In my experience, people just don't know enough about the real estate business. They might know what to look for in terms of pricing, quality, and location.... but generally they don't have a clue about what to look for when it comes to selecting an agent. This article will be in three parts; I want to go over some brief facts regarding the business of real estate and then provide some helpful hints and things to think for when you are making your selection to find someone to assist you in what is probably your biggest purchase in your life. In part two I will go over what you should look for in a buyers agent and lastly, in part three, What to look for in a listing agent.,
First, let's talk about what it takes to be an agent. Licensing is regulated by each state. Although differences exist, typically the main line of training and thought is fairly consistent from state to state. Every state that I know of requires two things to get your license; First, a certain number of hours of classroom training ( some of those hours can be online) where certain areas of real estate are covered. Secondly, you must pass the state licensing exam which typically is in two parts, A national portion and a state portion. Keep in mind that both of these items are a cost to a prospective agent money, out of their pocket, several hundred dollars.
Once the individual is licensed then is when the real costs come into play. The agent must find a broker who will then "supervise" that agent during their career, sign up to the local real estate association ( very much like a professional union) and sign up for the local multiple listing service. Depending on where you live, the agent is initially paying thousands of dollars just for the privilege of practicing real estate. Additional fees also often occur such as a sign on fee with the brokerage firm, monthly fees ( called desk fees, residence fees, etc) and in addition, the brokerage firm will take a percentage of whatever that agent makes in the real estate business. It is important to note, that with few exceptions, the agent is working as an independant contractor. He/she is NOT considered an employee of the brokerage firm or the broker.
To maintain their license the agent must continue with training typically provided by the local association that is monitored by the state. Usually so many hours of training covering a certain number of topics must occur before their next license renewal which is in two years in many states. Yes, the agent must pay for these classes.
As you can see, one of the biggest factors involved in becoming an agent is money. Once you get your license you can assist clients in buying and selling real estate. In many states, to act as a leasing agent or property manager for rental property you must also hold a real estate license. Many opt to go this route since you have a steady verifiable income.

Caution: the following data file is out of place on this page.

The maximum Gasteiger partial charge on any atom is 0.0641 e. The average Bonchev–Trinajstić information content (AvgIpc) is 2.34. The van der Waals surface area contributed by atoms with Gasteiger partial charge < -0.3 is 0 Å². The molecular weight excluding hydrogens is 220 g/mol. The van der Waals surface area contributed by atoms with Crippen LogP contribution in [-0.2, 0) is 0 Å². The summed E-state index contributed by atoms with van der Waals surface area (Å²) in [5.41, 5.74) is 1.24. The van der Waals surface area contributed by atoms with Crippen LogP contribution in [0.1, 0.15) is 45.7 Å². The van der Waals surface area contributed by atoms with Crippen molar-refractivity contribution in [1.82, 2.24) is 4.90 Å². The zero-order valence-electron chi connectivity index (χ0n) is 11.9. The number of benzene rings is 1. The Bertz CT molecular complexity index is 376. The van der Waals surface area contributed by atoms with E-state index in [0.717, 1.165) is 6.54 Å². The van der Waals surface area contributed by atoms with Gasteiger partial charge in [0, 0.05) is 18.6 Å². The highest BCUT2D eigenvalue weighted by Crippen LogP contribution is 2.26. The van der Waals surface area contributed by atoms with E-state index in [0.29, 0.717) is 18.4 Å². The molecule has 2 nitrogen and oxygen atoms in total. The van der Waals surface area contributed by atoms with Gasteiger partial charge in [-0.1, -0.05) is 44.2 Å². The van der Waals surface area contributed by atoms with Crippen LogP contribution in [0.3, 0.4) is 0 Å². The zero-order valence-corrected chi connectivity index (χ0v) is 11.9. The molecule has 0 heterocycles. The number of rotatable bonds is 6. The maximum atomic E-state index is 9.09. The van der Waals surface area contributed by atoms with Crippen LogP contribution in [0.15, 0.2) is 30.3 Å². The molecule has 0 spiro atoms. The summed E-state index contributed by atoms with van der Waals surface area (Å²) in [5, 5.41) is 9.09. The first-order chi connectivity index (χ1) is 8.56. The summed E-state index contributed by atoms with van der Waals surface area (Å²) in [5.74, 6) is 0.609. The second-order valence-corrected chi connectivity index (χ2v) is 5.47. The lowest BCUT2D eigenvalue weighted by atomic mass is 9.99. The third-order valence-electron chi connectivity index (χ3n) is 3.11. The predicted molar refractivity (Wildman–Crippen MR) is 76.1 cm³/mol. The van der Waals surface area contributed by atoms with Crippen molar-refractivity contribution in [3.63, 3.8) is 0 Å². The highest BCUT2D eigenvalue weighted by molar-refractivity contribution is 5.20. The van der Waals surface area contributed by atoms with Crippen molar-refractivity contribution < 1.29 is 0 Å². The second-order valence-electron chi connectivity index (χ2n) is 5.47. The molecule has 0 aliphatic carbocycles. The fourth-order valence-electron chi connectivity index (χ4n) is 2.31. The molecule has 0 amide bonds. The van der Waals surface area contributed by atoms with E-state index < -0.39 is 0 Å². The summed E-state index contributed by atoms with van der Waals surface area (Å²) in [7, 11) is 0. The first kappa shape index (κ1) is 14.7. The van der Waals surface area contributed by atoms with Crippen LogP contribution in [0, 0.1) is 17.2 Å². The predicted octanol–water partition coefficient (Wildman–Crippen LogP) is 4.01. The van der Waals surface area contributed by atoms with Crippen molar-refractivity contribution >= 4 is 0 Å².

During the career of an agent, they also can voluntarily take classes to make them better agents. Some of these classes are combined to give them certain designations ( kind of like what you see with Drs who specialize in certain types of medicine) Although not generally known what these designations mean by the general public, you should be aware of it if you see letters behind the name of your agent. Ask him/her what those designations mean.
With few exceptions agent ( and brokers for that matter) only get paid when a sale takes place. One big fear i see in many people in the general public is"OMG, what is it gonna cost me to use this guy."The answer in almost every case is nothing. If you are a buyer working with an agent, or a renter working with an agent, the agents commission comes from the selling side ( more on that in article 2 Buyers Agent). If your a seller or leasing rental property, the commission for BOTH agents will come out of your proceeds ( profit). In either case, you are getting the assistance of an agent without any money coming out of your pocket unless a sale occurs, at which time as stated before, the commissions come out of the proceeds of the sale.
In part two of this article, I will address the issue of BUYERS AGENT, what you should look for, what to beware of, and how to pick the best agent for your needs.
Author:Deirdre Lucey-Humphries Phone: 863-557-8851 Dated: July 16th 2016 Views: 612 About Deirdre: Deirdre is a Broker and co-owner, with her husband Steve, of EXIT Realty Champions in Davenport - th...
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